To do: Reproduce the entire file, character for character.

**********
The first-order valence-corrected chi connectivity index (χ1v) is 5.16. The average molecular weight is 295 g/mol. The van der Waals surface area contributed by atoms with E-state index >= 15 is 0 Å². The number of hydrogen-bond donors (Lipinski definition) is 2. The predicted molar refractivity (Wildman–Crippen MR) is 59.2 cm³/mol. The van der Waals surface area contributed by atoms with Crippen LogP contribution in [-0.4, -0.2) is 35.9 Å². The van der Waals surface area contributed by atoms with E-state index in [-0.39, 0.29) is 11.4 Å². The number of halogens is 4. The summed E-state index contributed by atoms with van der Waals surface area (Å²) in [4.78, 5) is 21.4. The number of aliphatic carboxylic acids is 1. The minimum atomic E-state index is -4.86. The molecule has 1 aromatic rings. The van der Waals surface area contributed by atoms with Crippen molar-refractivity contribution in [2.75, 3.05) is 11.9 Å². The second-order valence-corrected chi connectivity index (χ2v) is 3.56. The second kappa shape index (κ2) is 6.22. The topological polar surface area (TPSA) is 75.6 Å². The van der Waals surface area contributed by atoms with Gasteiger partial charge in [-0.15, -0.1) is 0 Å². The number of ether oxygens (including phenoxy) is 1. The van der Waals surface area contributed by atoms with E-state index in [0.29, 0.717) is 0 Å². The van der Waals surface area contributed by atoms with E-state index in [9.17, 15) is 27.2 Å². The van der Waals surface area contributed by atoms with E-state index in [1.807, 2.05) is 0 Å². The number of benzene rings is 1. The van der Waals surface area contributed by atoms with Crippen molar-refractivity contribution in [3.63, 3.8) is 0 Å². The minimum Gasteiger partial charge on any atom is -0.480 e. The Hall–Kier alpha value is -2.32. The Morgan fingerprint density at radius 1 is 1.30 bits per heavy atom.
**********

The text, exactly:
The first-order valence-corrected chi connectivity index (χ1v) is 5.16. The average molecular weight is 295 g/mol. The van der Waals surface area contributed by atoms with E-state index >= 15 is 0 Å². The number of hydrogen-bond donors (Lipinski definition) is 2. The predicted molar refractivity (Wildman–Crippen MR) is 59.2 cm³/mol. The van der Waals surface area contributed by atoms with Crippen LogP contribution in [-0.4, -0.2) is 35.9 Å². The van der Waals surface area contributed by atoms with E-state index in [-0.39, 0.29) is 11.4 Å². The number of halogens is 4. The summed E-state index contributed by atoms with van der Waals surface area (Å²) in [4.78, 5) is 21.4. The number of aliphatic carboxylic acids is 1. The minimum atomic E-state index is -4.86. The molecule has 1 aromatic rings. The van der Waals surface area contributed by atoms with Crippen molar-refractivity contribution in [2.75, 3.05) is 11.9 Å². The second-order valence-corrected chi connectivity index (χ2v) is 3.56. The second kappa shape index (κ2) is 6.22. The topological polar surface area (TPSA) is 75.6 Å². The van der Waals surface area contributed by atoms with Gasteiger partial charge in [-0.15, -0.1) is 0 Å². The number of ether oxygens (including phenoxy) is 1. The van der Waals surface area contributed by atoms with E-state index in [0.29, 0.717) is 0 Å². The van der Waals surface area contributed by atoms with E-state index in [9.17, 15) is 27.2 Å². The van der Waals surface area contributed by atoms with E-state index in [1.807, 2.05) is 0 Å². The number of benzene rings is 1. The van der Waals surface area contributed by atoms with Crippen molar-refractivity contribution in [3.63, 3.8) is 0 Å². The minimum Gasteiger partial charge on any atom is -0.480 e. The Hall–Kier alpha value is -2.32. The Morgan fingerprint density at radius 1 is 1.30 bits per heavy atom.